freenode/#devuan/ Friday, 2018-12-28

AcaciaRandom question: Would it be a dumb idea to create a LVM volume group from a disk's partition + the entirety of another disk?01:17
Acaciause case is I'm going to have my home partition span most of one disk, aswell as all of a different disk I'm installing01:17
PinkBellyNaggerfuck systemd this shit is ruining my life13:49
PinkBellyNaggerIt makes me nervious even thinking about restarting my server (which is long overdue a reboot already)13:54
jonadabWhy on earth did you install systemd on a *server*?13:55
jonadabI wouldn't even install that malarke on a laptop.13:55
sixwheeledbeast^Systemd needs regular reboots to avoid the seemingly constant hack patching13:56
jonadabdefenestration, is what systemd needs.13:57
djphjonadab: funny, thats the same thing Windoes servers need.13:58
PinkBellyNaggerI'm moving to devuan once I have time to test it, run my use cases etc14:04
MinceRjust treat it like windows: install once, make image, reboot when it wants/needs to, reinstall from image when it breaks16:00
KatolaZAntoFox: you here?17:09
AntoFoxKatolaZ: hey17:56
AntoFoxyep17:56
wollHi18:52
gnarfacehi18:52
wollI copied a folder to /opt using "sudo cp", but I can only acess that folder as root.18:53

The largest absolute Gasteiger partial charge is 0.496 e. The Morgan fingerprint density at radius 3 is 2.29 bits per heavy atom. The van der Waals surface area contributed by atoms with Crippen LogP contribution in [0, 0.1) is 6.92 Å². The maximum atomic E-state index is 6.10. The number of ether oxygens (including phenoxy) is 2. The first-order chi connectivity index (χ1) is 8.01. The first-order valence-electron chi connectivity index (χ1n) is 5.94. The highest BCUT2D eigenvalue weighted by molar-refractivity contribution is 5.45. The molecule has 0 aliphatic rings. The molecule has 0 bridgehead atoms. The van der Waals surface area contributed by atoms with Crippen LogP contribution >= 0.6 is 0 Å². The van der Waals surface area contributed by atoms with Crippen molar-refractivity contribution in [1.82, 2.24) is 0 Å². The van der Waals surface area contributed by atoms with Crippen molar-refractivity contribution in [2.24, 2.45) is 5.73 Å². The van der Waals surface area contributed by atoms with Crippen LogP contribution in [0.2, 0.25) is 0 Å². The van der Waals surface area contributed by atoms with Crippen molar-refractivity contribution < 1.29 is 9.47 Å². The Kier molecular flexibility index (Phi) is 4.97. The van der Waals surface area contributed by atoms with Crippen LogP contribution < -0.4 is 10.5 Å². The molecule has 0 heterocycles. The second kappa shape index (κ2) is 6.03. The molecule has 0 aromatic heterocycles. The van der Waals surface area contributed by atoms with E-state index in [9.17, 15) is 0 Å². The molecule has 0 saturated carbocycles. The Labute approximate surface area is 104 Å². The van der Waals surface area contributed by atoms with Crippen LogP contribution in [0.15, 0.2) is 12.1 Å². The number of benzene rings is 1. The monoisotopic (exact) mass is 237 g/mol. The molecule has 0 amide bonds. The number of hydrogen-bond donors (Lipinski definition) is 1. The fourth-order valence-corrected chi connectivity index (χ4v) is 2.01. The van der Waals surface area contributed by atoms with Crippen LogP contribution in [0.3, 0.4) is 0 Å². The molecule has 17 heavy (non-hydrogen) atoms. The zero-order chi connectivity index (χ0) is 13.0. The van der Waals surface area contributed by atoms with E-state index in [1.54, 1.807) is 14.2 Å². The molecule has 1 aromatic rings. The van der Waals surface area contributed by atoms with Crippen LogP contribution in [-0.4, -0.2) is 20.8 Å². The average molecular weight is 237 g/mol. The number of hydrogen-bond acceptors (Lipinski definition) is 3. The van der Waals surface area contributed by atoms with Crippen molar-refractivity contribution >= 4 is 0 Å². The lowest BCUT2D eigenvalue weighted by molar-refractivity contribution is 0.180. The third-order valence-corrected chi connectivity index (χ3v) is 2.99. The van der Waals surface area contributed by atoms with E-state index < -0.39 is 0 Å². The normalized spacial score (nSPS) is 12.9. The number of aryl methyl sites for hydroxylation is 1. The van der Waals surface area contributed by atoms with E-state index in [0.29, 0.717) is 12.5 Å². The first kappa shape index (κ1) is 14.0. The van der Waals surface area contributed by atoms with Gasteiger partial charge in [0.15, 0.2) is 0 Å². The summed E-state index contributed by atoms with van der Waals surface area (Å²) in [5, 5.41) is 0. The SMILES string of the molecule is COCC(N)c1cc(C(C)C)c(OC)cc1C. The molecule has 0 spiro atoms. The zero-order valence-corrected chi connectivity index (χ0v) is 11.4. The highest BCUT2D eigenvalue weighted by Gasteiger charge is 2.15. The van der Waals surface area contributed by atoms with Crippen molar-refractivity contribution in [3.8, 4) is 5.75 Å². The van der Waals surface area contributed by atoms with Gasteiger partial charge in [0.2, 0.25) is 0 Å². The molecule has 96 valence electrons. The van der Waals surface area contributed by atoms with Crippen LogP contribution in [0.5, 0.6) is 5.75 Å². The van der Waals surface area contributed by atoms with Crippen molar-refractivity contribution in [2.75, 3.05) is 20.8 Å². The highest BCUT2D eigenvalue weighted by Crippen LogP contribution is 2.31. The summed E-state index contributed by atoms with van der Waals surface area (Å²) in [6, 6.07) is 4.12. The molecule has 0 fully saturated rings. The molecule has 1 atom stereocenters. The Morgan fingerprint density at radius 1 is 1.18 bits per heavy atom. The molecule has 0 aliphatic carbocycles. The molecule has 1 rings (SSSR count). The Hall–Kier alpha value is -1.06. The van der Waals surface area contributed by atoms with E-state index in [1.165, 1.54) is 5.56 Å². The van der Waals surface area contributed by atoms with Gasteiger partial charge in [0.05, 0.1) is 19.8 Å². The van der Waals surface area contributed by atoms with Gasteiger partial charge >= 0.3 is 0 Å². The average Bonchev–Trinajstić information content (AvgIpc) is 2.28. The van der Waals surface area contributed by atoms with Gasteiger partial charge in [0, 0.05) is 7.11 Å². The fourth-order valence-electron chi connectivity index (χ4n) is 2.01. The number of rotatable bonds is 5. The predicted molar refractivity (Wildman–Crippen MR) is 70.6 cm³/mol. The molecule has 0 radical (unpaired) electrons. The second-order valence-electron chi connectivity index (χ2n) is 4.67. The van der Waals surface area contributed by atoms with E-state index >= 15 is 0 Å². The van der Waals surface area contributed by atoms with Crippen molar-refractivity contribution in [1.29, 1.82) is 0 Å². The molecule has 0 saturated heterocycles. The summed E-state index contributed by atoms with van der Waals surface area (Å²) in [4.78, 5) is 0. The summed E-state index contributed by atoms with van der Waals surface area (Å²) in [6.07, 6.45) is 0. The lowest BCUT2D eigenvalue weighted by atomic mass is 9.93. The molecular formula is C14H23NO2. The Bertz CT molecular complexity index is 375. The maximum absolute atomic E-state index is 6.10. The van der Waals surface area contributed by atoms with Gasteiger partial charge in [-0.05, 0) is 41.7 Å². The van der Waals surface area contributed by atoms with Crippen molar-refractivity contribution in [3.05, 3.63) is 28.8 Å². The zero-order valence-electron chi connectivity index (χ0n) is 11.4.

wollMy user is already in the sudoer group.18:53
amesserdo you need read or read/write access18:54
KatolaZwoll: cp -a18:54
rwpsudo cp and sudo cp -a will copy the source permissions too.  If you as a normal user can't read the original then you won't be able to read the copy either.18:59
gnarfacerwp: presumably he had access to it before, or he wouldn't be asking the question, but that's a good point19:00
gnarfacewell, that cp -a will, anyway19:00
rwpSo will the default cp without any options too.  Try a test!  sudo cp /etc/shadow /opt/ and then look at the result.  Be sure to clean up after the test.19:01
gnarfacesudo cp will actually not, i don't think.  the permissions should be clamped by umask in that case, and ownership would be changed to root, which combined with the default umask would remove everyone's access but root (as "sudoers" isn't a user)19:01
rwpthe umask only affects the mode bits.  Not the user and group.19:02
gnarfaceright, but that's irrelevant to my statement19:02
rwpBut the complaint was that after a sudo cp woll could only "access that folder as root".19:03
rwpI think that anything that requires that is fair game then. :-)19:03
woll"cp -a" copied the permissions too. But I still can't acess it with my regular user.19:04
gnarfacewoll: well do you have read permission on the parent directory?  you would naturally need that too19:04
KatolaZwoll: it means your regular user didn't have access before either19:04